JIME is a peer reviewed open access online journal in educational technology that focuses on the implications and use of digital media in higher or post-compulsory education. It aims to foster a multidisciplinary and intellectually rigorous debate on both the theory and practice of interactive media in higher or post-compulsory education. JIME was launched in September, 1996.
JIME is currently looking for both a Book Reviews Editor and a Social Media Editor to join our team and like to hear from enthusiastic individuals with a vision for promoting scholarship and fostering debate in the field of educational technology. You can download the the PDF with more information on each role in the links below.
Applicants are welcome for either role who have a PhD qualification in the field of educational technology; enthusiasm and sufficient (realistic) capacity to fulfil the time commitment required of the role (1-2 hours per week).
To apply - please send a copy of your CV to firstname.lastname@example.org together with a cover letter explaining why the role is of interest to you and what you would bring to it. We are happy to answer any questions about the role via the same email. Applicants internal and external to The Open University are invited. The position does not attract a salary.
Posted on 23 Nov 2022
JIME is pleased to announce our latest Special Collection, Balance between guidance and self-regulated learning: teaching and learning strategies in online, hybrid and blended learning in higher education, is now available to read.
This special collection brings together five studies and practices that illustrate how aspects of guidance and self-regulated learning in online, hybrid and blended learning contexts in higher education can be combined. The articles highlight the importance and usefulness, as well as some challenges, of strategies that lead to students’ self-regulated learning and autonomy (e.g., self-assessment, co-assessment, co-design, co-creation, learning pathways), while having at their disposal different types of guidance mediated by digital technology.
Posted on 12 Sep 2022
The deadline for full papers has now been extended to: 12pm on Monday the 5th of December 2022.
The European Commission states that microcredentials “certify the learning outcomes of short-term learning experiences, for example a short course or training. They offer a flexible, targeted way to help people develop the knowledge, skills and competences they need for their personal and professional development.” They can be viewed as an extension of the interest in MOOCs, and a means of addressing employability and upskilling. A number of higher education institutions globally have made significant investments in relation to microcredentials.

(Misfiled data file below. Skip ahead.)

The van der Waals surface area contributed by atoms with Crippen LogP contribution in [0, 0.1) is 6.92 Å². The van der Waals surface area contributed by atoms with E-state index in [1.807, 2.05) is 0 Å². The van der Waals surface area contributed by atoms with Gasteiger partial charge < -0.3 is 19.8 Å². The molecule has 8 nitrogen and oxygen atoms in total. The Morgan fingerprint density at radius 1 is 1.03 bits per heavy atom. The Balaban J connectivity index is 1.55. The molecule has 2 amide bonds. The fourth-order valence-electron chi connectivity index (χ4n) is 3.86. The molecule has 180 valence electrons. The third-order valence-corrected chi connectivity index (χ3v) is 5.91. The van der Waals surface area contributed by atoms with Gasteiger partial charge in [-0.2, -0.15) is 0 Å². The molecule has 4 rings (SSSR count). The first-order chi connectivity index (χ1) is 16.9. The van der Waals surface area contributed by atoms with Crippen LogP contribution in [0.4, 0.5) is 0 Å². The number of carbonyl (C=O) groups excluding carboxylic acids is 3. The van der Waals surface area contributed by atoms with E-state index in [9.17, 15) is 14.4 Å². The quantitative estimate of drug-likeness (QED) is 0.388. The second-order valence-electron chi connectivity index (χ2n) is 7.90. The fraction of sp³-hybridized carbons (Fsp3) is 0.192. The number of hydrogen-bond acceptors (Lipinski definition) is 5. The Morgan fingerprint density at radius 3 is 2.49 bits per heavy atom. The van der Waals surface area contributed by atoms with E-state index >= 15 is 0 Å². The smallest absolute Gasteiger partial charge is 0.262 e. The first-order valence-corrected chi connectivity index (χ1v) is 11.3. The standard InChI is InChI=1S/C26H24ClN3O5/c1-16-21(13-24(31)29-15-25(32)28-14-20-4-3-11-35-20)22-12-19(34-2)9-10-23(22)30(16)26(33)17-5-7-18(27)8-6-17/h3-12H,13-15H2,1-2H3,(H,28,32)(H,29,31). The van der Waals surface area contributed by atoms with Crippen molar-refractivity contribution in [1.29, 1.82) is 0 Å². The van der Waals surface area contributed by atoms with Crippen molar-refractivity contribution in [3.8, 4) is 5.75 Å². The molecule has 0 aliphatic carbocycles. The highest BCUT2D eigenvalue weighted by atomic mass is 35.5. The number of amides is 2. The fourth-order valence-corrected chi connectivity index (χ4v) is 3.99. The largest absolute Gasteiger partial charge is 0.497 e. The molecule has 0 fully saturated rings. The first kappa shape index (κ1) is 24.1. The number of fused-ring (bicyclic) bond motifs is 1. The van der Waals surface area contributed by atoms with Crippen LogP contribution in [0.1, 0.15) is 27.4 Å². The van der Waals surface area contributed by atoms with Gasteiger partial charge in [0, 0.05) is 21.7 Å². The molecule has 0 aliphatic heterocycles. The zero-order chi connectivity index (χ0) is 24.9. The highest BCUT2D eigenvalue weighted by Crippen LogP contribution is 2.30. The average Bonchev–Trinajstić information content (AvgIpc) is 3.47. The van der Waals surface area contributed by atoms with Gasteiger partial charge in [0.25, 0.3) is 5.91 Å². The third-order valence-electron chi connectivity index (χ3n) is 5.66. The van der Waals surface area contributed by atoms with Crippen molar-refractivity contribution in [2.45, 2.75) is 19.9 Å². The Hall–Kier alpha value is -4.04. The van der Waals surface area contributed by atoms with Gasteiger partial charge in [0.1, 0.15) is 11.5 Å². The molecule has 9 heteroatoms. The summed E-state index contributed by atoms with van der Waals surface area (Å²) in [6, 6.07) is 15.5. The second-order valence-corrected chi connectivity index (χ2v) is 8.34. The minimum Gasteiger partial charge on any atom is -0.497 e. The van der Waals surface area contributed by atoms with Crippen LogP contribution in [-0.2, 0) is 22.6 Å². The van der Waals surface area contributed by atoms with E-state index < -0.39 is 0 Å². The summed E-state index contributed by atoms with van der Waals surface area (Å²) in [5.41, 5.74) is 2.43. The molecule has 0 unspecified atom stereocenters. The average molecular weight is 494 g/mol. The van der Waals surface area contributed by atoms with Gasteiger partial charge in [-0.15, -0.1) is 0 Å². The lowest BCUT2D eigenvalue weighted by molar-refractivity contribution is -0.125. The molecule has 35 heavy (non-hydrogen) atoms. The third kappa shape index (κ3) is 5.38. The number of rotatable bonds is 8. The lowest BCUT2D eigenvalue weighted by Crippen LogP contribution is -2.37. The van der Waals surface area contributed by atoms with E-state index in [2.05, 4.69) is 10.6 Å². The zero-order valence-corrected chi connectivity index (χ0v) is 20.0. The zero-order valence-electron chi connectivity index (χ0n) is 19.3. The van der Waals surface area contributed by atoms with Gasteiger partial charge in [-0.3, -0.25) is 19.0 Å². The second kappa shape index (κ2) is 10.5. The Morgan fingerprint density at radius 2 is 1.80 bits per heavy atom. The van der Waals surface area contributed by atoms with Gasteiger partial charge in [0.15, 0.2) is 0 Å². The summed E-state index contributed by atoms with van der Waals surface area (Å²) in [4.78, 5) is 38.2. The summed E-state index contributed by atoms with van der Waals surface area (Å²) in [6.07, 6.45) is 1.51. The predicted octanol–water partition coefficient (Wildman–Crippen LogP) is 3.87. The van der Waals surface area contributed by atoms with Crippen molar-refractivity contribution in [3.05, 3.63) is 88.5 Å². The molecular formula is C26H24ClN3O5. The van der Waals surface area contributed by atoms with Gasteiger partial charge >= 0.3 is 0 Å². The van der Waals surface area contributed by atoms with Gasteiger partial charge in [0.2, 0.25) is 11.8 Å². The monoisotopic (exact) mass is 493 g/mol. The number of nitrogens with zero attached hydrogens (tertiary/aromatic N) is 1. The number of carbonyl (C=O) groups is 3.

JIME seeks to gather a collection of papers to contribute to our understanding of microcredentials, including critical perspectives. Given the speed with which many such courses have been developed, we welcome consideration not only of successes, but of challenges and lessons learned. The special collection aims to investigate aspects such as why microcredentials are being developed, what the experience is like for learners and how to develop and target them effectively. Papers might explore the following themes:
Overall, we welcome a focus on a reflective approach, and as usual, submissions to JIME should have a clear educational focus or application, and should go beyond anecdotes or opinion. We encourage historical analysis, rich case studies, and innovative analytic methods applied to literature, interviews and data. Submissions are expected to advance knowledge in the field of educational technology and/or open education conceptually and/or empirically. Contributors should take account of JIME’s guidelines for submissions.
We would also welcome expressions of interest in becoming reviewers for what we expect to be a really interesting special collection.
Posted on 21 Jul 2022